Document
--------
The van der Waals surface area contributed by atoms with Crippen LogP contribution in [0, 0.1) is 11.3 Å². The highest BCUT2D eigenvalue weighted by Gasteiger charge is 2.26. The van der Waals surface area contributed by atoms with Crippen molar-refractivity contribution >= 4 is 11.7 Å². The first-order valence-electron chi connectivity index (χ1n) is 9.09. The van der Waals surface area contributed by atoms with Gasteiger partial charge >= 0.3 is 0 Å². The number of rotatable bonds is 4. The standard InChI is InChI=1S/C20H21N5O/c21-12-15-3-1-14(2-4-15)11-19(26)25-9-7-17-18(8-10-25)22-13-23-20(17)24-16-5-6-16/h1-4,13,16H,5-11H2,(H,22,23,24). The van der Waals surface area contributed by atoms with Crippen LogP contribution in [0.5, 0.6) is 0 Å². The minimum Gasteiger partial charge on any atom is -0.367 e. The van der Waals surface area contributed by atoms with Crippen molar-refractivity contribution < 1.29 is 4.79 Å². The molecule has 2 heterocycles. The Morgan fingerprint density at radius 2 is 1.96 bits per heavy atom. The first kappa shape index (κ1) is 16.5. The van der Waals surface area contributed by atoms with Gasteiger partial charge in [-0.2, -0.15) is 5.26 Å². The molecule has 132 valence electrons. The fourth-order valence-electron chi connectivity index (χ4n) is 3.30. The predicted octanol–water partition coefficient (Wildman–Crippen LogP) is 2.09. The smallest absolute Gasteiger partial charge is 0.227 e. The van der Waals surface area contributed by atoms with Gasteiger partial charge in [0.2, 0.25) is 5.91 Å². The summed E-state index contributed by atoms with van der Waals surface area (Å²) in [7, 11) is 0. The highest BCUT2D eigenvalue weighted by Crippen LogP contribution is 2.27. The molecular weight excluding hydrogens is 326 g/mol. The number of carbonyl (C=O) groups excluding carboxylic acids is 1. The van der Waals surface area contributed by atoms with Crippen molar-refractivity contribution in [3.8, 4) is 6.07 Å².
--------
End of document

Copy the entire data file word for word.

The van der Waals surface area contributed by atoms with Crippen LogP contribution in [0, 0.1) is 11.3 Å². The highest BCUT2D eigenvalue weighted by Gasteiger charge is 2.26. The van der Waals surface area contributed by atoms with Crippen molar-refractivity contribution >= 4 is 11.7 Å². The first-order valence-electron chi connectivity index (χ1n) is 9.09. The van der Waals surface area contributed by atoms with Gasteiger partial charge >= 0.3 is 0 Å². The number of rotatable bonds is 4. The standard InChI is InChI=1S/C20H21N5O/c21-12-15-3-1-14(2-4-15)11-19(26)25-9-7-17-18(8-10-25)22-13-23-20(17)24-16-5-6-16/h1-4,13,16H,5-11H2,(H,22,23,24). The van der Waals surface area contributed by atoms with Crippen LogP contribution in [0.5, 0.6) is 0 Å². The minimum Gasteiger partial charge on any atom is -0.367 e. The van der Waals surface area contributed by atoms with Crippen molar-refractivity contribution < 1.29 is 4.79 Å². The molecule has 2 heterocycles. The Morgan fingerprint density at radius 2 is 1.96 bits per heavy atom. The first kappa shape index (κ1) is 16.5. The van der Waals surface area contributed by atoms with Gasteiger partial charge in [-0.2, -0.15) is 5.26 Å². The molecule has 132 valence electrons. The fourth-order valence-electron chi connectivity index (χ4n) is 3.30. The predicted octanol–water partition coefficient (Wildman–Crippen LogP) is 2.09. The smallest absolute Gasteiger partial charge is 0.227 e. The van der Waals surface area contributed by atoms with Gasteiger partial charge in [0.2, 0.25) is 5.91 Å². The summed E-state index contributed by atoms with van der Waals surface area (Å²) in [7, 11) is 0. The highest BCUT2D eigenvalue weighted by Crippen LogP contribution is 2.27. The molecular weight excluding hydrogens is 326 g/mol. The number of carbonyl (C=O) groups excluding carboxylic acids is 1. The van der Waals surface area contributed by atoms with Crippen molar-refractivity contribution in [3.8, 4) is 6.07 Å².